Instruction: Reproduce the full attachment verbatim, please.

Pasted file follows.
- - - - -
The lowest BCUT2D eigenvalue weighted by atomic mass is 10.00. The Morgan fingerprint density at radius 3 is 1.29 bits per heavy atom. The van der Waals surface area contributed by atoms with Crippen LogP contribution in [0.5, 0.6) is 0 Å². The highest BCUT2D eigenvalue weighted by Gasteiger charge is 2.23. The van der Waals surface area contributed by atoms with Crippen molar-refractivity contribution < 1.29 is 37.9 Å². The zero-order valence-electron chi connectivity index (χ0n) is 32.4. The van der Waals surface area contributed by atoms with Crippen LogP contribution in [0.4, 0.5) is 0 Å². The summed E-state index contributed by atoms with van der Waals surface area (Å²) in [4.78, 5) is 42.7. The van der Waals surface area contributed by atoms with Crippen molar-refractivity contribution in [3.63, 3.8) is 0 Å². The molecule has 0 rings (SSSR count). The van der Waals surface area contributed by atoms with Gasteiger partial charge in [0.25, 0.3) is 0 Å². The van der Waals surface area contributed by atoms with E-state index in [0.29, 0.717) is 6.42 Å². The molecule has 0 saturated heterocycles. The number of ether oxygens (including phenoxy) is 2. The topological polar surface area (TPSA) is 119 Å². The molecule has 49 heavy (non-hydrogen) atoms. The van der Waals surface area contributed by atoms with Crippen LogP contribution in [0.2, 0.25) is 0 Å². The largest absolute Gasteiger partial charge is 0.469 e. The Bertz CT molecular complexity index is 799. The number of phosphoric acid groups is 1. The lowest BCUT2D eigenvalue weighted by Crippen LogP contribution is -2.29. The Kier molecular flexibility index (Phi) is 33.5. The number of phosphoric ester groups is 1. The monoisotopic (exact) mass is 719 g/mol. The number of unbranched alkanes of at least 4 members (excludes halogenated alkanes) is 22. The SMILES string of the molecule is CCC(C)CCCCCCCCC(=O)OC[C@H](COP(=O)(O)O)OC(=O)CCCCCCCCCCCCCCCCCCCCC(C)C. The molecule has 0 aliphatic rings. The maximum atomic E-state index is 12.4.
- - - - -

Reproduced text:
The lowest BCUT2D eigenvalue weighted by atomic mass is 10.00. The Morgan fingerprint density at radius 3 is 1.29 bits per heavy atom. The van der Waals surface area contributed by atoms with Crippen LogP contribution in [0.5, 0.6) is 0 Å². The highest BCUT2D eigenvalue weighted by Gasteiger charge is 2.23. The van der Waals surface area contributed by atoms with Crippen molar-refractivity contribution < 1.29 is 37.9 Å². The zero-order valence-electron chi connectivity index (χ0n) is 32.4. The van der Waals surface area contributed by atoms with Crippen LogP contribution in [0.4, 0.5) is 0 Å². The summed E-state index contributed by atoms with van der Waals surface area (Å²) in [4.78, 5) is 42.7. The van der Waals surface area contributed by atoms with Crippen molar-refractivity contribution in [3.63, 3.8) is 0 Å². The molecule has 0 rings (SSSR count). The van der Waals surface area contributed by atoms with Gasteiger partial charge in [0.25, 0.3) is 0 Å². The van der Waals surface area contributed by atoms with E-state index in [0.29, 0.717) is 6.42 Å². The molecule has 0 saturated heterocycles. The number of ether oxygens (including phenoxy) is 2. The topological polar surface area (TPSA) is 119 Å². The molecule has 49 heavy (non-hydrogen) atoms. The van der Waals surface area contributed by atoms with Crippen LogP contribution in [0.2, 0.25) is 0 Å². The largest absolute Gasteiger partial charge is 0.469 e. The Bertz CT molecular complexity index is 799. The number of phosphoric acid groups is 1. The lowest BCUT2D eigenvalue weighted by Crippen LogP contribution is -2.29. The Kier molecular flexibility index (Phi) is 33.5. The number of phosphoric ester groups is 1. The monoisotopic (exact) mass is 719 g/mol. The number of unbranched alkanes of at least 4 members (excludes halogenated alkanes) is 22. The SMILES string of the molecule is CCC(C)CCCCCCCCC(=O)OC[C@H](COP(=O)(O)O)OC(=O)CCCCCCCCCCCCCCCCCCCCC(C)C. The molecule has 0 aliphatic rings. The maximum atomic E-state index is 12.4.